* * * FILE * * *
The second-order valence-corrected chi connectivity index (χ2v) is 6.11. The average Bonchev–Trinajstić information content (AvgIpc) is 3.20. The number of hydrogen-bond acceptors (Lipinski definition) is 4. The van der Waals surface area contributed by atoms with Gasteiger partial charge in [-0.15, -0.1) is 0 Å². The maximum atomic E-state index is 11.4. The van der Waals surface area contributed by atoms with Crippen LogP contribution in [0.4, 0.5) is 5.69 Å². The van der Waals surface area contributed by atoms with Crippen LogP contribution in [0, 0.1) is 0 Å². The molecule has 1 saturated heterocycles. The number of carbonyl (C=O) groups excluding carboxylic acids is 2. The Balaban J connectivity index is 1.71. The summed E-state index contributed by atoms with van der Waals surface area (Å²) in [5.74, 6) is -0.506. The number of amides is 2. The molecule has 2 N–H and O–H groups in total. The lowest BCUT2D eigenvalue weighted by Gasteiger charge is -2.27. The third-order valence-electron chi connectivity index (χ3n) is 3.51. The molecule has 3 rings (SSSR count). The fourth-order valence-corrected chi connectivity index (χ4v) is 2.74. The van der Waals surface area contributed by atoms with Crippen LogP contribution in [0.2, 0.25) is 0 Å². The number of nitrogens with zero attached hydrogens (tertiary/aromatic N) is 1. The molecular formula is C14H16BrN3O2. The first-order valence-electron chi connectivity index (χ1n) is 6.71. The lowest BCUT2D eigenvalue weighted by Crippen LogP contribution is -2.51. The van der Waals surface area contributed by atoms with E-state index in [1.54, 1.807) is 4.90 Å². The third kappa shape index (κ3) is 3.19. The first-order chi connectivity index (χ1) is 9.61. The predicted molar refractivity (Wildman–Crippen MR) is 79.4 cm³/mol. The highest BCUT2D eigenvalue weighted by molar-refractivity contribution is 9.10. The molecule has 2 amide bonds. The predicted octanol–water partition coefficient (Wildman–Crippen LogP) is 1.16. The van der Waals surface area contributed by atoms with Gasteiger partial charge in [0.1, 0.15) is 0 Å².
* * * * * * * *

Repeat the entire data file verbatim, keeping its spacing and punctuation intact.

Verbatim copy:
The second-order valence-corrected chi connectivity index (χ2v) is 6.11. The average Bonchev–Trinajstić information content (AvgIpc) is 3.20. The number of hydrogen-bond acceptors (Lipinski definition) is 4. The van der Waals surface area contributed by atoms with Gasteiger partial charge in [-0.15, -0.1) is 0 Å². The maximum atomic E-state index is 11.4. The van der Waals surface area contributed by atoms with Crippen LogP contribution in [0.4, 0.5) is 5.69 Å². The van der Waals surface area contributed by atoms with Crippen LogP contribution in [0, 0.1) is 0 Å². The molecule has 1 saturated heterocycles. The number of carbonyl (C=O) groups excluding carboxylic acids is 2. The Balaban J connectivity index is 1.71. The summed E-state index contributed by atoms with van der Waals surface area (Å²) in [5.74, 6) is -0.506. The number of amides is 2. The molecule has 2 N–H and O–H groups in total. The lowest BCUT2D eigenvalue weighted by Gasteiger charge is -2.27. The third-order valence-electron chi connectivity index (χ3n) is 3.51. The molecule has 3 rings (SSSR count). The fourth-order valence-corrected chi connectivity index (χ4v) is 2.74. The van der Waals surface area contributed by atoms with Crippen LogP contribution in [0.2, 0.25) is 0 Å². The number of nitrogens with zero attached hydrogens (tertiary/aromatic N) is 1. The molecular formula is C14H16BrN3O2. The first-order valence-electron chi connectivity index (χ1n) is 6.71. The lowest BCUT2D eigenvalue weighted by Crippen LogP contribution is -2.51. The van der Waals surface area contributed by atoms with E-state index in [1.54, 1.807) is 4.90 Å². The third kappa shape index (κ3) is 3.19. The first-order chi connectivity index (χ1) is 9.61. The predicted molar refractivity (Wildman–Crippen MR) is 79.4 cm³/mol. The highest BCUT2D eigenvalue weighted by molar-refractivity contribution is 9.10. The molecule has 2 amide bonds. The predicted octanol–water partition coefficient (Wildman–Crippen LogP) is 1.16. The van der Waals surface area contributed by atoms with Gasteiger partial charge in [0.1, 0.15) is 0 Å².